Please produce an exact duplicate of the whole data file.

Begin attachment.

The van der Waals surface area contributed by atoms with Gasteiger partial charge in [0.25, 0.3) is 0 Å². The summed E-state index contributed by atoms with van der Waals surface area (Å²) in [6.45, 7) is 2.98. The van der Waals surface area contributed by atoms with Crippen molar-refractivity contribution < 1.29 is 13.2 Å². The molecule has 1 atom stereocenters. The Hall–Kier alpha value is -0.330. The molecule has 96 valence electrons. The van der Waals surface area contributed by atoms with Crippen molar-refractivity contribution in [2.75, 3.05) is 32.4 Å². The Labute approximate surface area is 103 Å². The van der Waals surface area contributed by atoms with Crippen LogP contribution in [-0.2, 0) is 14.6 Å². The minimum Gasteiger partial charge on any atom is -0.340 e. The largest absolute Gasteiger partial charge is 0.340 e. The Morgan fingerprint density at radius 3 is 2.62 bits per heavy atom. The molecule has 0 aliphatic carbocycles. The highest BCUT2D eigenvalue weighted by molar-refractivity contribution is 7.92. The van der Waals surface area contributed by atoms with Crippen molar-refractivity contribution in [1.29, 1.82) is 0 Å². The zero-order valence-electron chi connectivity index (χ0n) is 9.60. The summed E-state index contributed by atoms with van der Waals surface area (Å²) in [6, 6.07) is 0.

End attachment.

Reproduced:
The van der Waals surface area contributed by atoms with Gasteiger partial charge in [0.25, 0.3) is 0 Å². The summed E-state index contributed by atoms with van der Waals surface area (Å²) in [6.45, 7) is 2.98. The van der Waals surface area contributed by atoms with Crippen molar-refractivity contribution < 1.29 is 13.2 Å². The molecule has 1 atom stereocenters. The Hall–Kier alpha value is -0.330. The molecule has 96 valence electrons. The van der Waals surface area contributed by atoms with Crippen molar-refractivity contribution in [2.75, 3.05) is 32.4 Å². The Labute approximate surface area is 103 Å². The van der Waals surface area contributed by atoms with Crippen LogP contribution in [-0.2, 0) is 14.6 Å². The minimum Gasteiger partial charge on any atom is -0.340 e. The largest absolute Gasteiger partial charge is 0.340 e. The Morgan fingerprint density at radius 3 is 2.62 bits per heavy atom. The molecule has 0 aliphatic carbocycles. The highest BCUT2D eigenvalue weighted by molar-refractivity contribution is 7.92. The van der Waals surface area contributed by atoms with Crippen molar-refractivity contribution in [1.29, 1.82) is 0 Å². The zero-order valence-electron chi connectivity index (χ0n) is 9.60. The summed E-state index contributed by atoms with van der Waals surface area (Å²) in [6, 6.07) is 0.